Setting up side-chain for FX in Dorico?

Hi, I wonder to improve the mixing of the mockup in Dorico a little bit, as many FX are just identical to what’s in Cubase, like Frequency. I couldn’t find how to set up side-chaining though, despite multiple stock plugins have the ability to take input from side-chains. Could anyone point out or if just to confirm whether side-chaining exists in Dorico at all?

Side-chaining is not possible in Dorico. It may be on the dev team’s radar. Who knows?

I might be in the minority, but I do sincerely hope the team remains committed to prioritising notation features ahead of audio features. After all Dorico is a notation program, not a DAW, and many notation features have been requested, but not yet implemented.

Thanks for confirming. I am totally with you. Was just curious because the plugins included in Dorico support it which gives me an impression perhaps Dorico too. Anyway I’m not upset that Dorico cannot do side-chain, as it is never my priority and I can easily achieve it in Cubase.

Least to say, side chaining will also come in the future, we just don’t know when.


Dorico has to serve an exceptionally broad user base, and being able to produce a great-sounding mock-up directly within Dorico is of great importance to some constituents of that user base, in some projects more important than producing beautifully-formatted parts. We will continue to balance our development work to address as broad an audience as possible, so you should expect to see audio features added to Dorico alongside notation-focused ones.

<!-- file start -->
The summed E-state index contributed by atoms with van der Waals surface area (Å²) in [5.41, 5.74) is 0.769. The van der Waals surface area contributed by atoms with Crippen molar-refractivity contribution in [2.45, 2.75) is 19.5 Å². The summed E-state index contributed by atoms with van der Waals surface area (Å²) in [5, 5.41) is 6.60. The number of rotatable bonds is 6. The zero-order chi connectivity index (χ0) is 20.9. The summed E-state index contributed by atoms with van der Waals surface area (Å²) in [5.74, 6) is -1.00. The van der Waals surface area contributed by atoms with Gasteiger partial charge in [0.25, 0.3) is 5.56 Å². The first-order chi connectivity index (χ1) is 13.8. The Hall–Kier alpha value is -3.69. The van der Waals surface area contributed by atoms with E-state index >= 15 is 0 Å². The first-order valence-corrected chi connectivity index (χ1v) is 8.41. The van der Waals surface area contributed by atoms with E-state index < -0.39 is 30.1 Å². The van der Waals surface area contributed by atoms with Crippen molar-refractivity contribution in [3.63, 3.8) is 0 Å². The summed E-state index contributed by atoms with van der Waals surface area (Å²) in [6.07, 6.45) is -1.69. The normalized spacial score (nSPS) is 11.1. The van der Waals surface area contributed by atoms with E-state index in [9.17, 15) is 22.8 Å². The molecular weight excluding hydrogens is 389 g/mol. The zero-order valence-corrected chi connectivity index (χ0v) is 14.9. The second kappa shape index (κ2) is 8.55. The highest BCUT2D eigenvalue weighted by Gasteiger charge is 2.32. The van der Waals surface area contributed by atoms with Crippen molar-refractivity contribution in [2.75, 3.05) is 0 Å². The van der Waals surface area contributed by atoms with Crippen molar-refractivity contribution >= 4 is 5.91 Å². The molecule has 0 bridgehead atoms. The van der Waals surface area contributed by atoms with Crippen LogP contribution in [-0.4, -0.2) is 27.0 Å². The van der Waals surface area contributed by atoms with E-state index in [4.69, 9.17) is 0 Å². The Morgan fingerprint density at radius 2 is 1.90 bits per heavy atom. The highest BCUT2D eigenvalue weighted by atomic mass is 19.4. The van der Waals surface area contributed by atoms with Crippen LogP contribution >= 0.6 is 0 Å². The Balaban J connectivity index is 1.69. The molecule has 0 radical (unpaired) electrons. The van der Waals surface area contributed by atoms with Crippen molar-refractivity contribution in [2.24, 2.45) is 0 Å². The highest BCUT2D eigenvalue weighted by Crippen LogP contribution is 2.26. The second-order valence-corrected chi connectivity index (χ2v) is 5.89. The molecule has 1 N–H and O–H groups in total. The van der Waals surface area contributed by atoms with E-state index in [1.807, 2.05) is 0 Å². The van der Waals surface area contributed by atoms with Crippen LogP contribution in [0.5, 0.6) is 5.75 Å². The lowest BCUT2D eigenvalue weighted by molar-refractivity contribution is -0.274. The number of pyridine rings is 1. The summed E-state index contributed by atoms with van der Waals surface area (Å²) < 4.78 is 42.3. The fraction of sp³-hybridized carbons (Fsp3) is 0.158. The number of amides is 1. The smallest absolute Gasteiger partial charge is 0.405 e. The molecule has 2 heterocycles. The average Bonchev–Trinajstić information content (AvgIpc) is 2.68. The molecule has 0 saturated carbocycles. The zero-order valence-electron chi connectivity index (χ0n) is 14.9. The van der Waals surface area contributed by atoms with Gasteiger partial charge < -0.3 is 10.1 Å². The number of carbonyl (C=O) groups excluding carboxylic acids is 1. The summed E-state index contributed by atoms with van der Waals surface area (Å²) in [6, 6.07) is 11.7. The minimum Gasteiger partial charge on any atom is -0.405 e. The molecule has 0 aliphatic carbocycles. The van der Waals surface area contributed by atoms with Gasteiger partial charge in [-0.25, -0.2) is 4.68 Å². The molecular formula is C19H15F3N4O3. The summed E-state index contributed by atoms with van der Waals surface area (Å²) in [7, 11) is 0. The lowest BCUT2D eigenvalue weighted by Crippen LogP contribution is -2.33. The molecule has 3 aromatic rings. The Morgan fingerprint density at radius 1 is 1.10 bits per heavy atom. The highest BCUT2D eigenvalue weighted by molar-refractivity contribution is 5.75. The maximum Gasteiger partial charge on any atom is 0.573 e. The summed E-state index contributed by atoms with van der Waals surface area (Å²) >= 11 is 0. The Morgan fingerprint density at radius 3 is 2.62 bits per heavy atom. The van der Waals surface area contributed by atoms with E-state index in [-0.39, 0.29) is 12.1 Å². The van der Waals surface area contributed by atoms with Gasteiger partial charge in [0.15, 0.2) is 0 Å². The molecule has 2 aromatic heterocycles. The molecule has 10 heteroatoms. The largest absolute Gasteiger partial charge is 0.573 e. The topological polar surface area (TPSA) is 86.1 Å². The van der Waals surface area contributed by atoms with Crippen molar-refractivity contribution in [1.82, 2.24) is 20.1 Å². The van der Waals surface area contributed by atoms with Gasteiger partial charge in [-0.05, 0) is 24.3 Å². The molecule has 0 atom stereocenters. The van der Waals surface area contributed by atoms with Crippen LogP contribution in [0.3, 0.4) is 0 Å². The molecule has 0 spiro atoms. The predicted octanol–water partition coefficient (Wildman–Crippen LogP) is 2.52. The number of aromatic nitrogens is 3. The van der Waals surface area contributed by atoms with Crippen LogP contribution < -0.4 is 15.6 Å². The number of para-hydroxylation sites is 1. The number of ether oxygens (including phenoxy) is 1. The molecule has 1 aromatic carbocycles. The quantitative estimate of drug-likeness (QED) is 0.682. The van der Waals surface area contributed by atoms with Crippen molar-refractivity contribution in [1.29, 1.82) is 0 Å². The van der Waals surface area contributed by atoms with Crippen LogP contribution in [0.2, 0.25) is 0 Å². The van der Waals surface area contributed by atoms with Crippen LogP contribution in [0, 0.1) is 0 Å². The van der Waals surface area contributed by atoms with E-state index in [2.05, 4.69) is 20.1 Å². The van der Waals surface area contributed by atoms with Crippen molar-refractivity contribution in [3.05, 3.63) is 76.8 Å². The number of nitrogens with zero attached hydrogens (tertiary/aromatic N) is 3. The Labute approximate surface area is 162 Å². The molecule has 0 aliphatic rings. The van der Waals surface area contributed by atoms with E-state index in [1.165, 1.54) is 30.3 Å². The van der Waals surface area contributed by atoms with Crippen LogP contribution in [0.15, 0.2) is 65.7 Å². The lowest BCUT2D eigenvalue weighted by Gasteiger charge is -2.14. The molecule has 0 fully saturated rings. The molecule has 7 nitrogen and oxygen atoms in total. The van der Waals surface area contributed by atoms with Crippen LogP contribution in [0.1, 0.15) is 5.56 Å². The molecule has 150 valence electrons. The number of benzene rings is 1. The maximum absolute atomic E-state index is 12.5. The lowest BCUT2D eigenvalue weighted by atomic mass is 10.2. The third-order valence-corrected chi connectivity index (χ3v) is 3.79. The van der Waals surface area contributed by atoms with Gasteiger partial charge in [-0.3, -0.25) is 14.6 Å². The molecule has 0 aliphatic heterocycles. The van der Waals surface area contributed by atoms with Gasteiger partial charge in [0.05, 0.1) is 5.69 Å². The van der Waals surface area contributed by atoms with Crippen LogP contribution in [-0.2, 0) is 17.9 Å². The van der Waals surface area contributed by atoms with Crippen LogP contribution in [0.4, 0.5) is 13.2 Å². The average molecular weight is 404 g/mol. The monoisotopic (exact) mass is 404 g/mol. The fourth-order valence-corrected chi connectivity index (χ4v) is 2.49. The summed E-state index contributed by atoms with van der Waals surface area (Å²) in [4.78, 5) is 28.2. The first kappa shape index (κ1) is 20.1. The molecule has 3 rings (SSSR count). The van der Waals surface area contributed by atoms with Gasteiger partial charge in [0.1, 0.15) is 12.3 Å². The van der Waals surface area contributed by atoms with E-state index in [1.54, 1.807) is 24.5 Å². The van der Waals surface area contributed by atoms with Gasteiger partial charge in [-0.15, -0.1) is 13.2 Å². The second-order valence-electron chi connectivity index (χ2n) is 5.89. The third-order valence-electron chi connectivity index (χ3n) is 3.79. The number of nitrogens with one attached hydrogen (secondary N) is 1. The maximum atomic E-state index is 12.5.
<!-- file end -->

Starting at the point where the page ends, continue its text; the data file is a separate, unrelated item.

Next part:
Incidentally, I would say that we have not really moved the audio side of Dorico along at all in recent years, as distinct from Dorico’s playback features. Yes, features like the Key Editor in Dorico 4 and the improvements to expression maps in Dorico 3.5 have made Dorico’s playback more expressive and provided the tools for users to shape the performance more easily, but the actual quality of the audio produced by Dorico hasn’t changed at all. Even though the Mixer was rebuilt from a user interface perspective in Dorico 4, it didn’t gain any new functionality over and above what was possible in Dorico 3.5. So if you look at it from this point of view, improvement in Dorico’s audio capabilities is actually overdue.


Very happy to hear about the balance between notation and playback going forward! I’m sure there are many like me who are here, in part, because of neglect with the playback features of other software. I like the idea of “Music Notation And Composition Software”, as the Steinberg website says.

Well, looking around here, I get the painful impression that I might be a sad minority – absolute beginner and amateur that I am. So I hope I am not deemed unworthy by all the professionals using Dorico! :wink: